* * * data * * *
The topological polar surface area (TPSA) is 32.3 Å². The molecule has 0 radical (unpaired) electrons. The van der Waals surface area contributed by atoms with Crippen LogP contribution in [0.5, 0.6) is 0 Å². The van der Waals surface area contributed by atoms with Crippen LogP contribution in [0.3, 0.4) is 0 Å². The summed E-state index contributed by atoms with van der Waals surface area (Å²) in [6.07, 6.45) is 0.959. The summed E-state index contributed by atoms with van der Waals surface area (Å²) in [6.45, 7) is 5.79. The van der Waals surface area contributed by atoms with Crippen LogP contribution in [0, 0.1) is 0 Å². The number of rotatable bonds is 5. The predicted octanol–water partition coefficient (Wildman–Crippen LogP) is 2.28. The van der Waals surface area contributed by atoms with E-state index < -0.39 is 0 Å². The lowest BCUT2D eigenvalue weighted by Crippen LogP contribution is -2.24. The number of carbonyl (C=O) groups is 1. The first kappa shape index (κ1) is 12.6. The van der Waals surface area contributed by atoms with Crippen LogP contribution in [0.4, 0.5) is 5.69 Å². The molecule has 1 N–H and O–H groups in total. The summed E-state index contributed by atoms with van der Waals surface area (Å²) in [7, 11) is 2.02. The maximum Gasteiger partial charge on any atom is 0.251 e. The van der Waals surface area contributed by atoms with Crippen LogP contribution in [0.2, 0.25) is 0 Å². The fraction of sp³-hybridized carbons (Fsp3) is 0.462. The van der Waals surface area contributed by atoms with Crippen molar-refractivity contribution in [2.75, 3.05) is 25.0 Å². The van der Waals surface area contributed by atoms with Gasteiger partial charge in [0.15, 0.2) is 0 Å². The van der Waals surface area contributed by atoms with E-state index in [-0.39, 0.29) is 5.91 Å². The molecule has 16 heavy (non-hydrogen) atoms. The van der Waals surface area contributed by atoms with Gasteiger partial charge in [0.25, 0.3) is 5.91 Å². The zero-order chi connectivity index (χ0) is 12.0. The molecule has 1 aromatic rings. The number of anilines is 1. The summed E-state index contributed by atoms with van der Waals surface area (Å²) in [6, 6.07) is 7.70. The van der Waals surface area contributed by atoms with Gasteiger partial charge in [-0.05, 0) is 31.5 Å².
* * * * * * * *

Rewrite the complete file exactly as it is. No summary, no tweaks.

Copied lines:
The topological polar surface area (TPSA) is 32.3 Å². The molecule has 0 radical (unpaired) electrons. The van der Waals surface area contributed by atoms with Crippen LogP contribution in [0.5, 0.6) is 0 Å². The van der Waals surface area contributed by atoms with Crippen LogP contribution in [0.3, 0.4) is 0 Å². The summed E-state index contributed by atoms with van der Waals surface area (Å²) in [6.07, 6.45) is 0.959. The summed E-state index contributed by atoms with van der Waals surface area (Å²) in [6.45, 7) is 5.79. The van der Waals surface area contributed by atoms with Crippen LogP contribution in [0, 0.1) is 0 Å². The number of rotatable bonds is 5. The predicted octanol–water partition coefficient (Wildman–Crippen LogP) is 2.28. The van der Waals surface area contributed by atoms with E-state index < -0.39 is 0 Å². The lowest BCUT2D eigenvalue weighted by Crippen LogP contribution is -2.24. The number of carbonyl (C=O) groups is 1. The first kappa shape index (κ1) is 12.6. The van der Waals surface area contributed by atoms with Crippen LogP contribution in [0.4, 0.5) is 5.69 Å². The molecule has 1 N–H and O–H groups in total. The summed E-state index contributed by atoms with van der Waals surface area (Å²) in [7, 11) is 2.02. The maximum Gasteiger partial charge on any atom is 0.251 e. The van der Waals surface area contributed by atoms with Crippen LogP contribution in [0.2, 0.25) is 0 Å². The fraction of sp³-hybridized carbons (Fsp3) is 0.462. The van der Waals surface area contributed by atoms with Crippen molar-refractivity contribution in [2.75, 3.05) is 25.0 Å². The van der Waals surface area contributed by atoms with Gasteiger partial charge in [0.15, 0.2) is 0 Å². The van der Waals surface area contributed by atoms with E-state index in [-0.39, 0.29) is 5.91 Å². The molecule has 16 heavy (non-hydrogen) atoms. The van der Waals surface area contributed by atoms with Gasteiger partial charge in [0.25, 0.3) is 5.91 Å². The zero-order chi connectivity index (χ0) is 12.0. The molecule has 1 aromatic rings. The number of anilines is 1. The summed E-state index contributed by atoms with van der Waals surface area (Å²) in [6, 6.07) is 7.70. The van der Waals surface area contributed by atoms with Gasteiger partial charge in [-0.05, 0) is 31.5 Å².